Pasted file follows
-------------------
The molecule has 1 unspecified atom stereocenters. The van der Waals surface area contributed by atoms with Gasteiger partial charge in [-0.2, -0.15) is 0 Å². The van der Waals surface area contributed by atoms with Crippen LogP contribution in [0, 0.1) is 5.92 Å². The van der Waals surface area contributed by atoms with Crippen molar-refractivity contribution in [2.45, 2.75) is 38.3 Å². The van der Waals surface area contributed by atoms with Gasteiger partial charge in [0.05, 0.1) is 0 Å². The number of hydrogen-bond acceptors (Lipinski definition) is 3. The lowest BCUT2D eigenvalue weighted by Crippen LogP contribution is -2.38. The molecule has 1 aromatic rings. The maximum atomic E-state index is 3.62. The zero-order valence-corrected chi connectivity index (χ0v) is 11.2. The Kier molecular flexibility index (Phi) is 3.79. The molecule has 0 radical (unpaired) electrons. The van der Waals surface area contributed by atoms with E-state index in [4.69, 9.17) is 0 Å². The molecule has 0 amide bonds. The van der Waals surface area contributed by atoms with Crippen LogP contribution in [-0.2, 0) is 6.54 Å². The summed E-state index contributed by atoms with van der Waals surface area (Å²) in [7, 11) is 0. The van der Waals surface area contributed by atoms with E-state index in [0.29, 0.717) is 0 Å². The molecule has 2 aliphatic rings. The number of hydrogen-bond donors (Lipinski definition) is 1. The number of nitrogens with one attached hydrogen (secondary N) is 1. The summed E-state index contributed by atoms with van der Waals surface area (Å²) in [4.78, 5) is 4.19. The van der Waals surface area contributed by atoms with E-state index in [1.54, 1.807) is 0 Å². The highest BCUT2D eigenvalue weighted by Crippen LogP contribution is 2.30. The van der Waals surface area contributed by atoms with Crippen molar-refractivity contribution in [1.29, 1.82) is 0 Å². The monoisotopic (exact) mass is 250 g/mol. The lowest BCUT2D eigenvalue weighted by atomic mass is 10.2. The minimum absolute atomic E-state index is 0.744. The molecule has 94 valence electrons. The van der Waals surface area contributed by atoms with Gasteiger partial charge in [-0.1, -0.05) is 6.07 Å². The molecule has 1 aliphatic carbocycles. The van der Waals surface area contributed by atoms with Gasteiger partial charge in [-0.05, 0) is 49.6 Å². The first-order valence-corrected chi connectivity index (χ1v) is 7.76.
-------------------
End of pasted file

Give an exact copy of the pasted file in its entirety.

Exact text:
The molecule has 1 unspecified atom stereocenters. The van der Waals surface area contributed by atoms with Gasteiger partial charge in [-0.2, -0.15) is 0 Å². The van der Waals surface area contributed by atoms with Crippen LogP contribution in [0, 0.1) is 5.92 Å². The van der Waals surface area contributed by atoms with Crippen molar-refractivity contribution in [2.45, 2.75) is 38.3 Å². The van der Waals surface area contributed by atoms with Gasteiger partial charge in [0.05, 0.1) is 0 Å². The number of hydrogen-bond acceptors (Lipinski definition) is 3. The lowest BCUT2D eigenvalue weighted by Crippen LogP contribution is -2.38. The molecule has 1 aromatic rings. The maximum atomic E-state index is 3.62. The zero-order valence-corrected chi connectivity index (χ0v) is 11.2. The Kier molecular flexibility index (Phi) is 3.79. The molecule has 0 radical (unpaired) electrons. The van der Waals surface area contributed by atoms with E-state index in [4.69, 9.17) is 0 Å². The molecule has 0 amide bonds. The van der Waals surface area contributed by atoms with Crippen LogP contribution in [-0.2, 0) is 6.54 Å². The summed E-state index contributed by atoms with van der Waals surface area (Å²) in [7, 11) is 0. The van der Waals surface area contributed by atoms with E-state index in [0.29, 0.717) is 0 Å². The molecule has 2 aliphatic rings. The number of hydrogen-bond donors (Lipinski definition) is 1. The number of nitrogens with one attached hydrogen (secondary N) is 1. The summed E-state index contributed by atoms with van der Waals surface area (Å²) in [4.78, 5) is 4.19. The van der Waals surface area contributed by atoms with E-state index in [1.54, 1.807) is 0 Å². The highest BCUT2D eigenvalue weighted by Crippen LogP contribution is 2.30. The van der Waals surface area contributed by atoms with Crippen molar-refractivity contribution in [1.29, 1.82) is 0 Å². The monoisotopic (exact) mass is 250 g/mol. The lowest BCUT2D eigenvalue weighted by atomic mass is 10.2. The minimum absolute atomic E-state index is 0.744. The molecule has 94 valence electrons. The van der Waals surface area contributed by atoms with Gasteiger partial charge in [-0.1, -0.05) is 6.07 Å². The molecule has 1 aliphatic carbocycles. The van der Waals surface area contributed by atoms with Gasteiger partial charge in [-0.05, 0) is 49.6 Å². The first-order valence-corrected chi connectivity index (χ1v) is 7.76.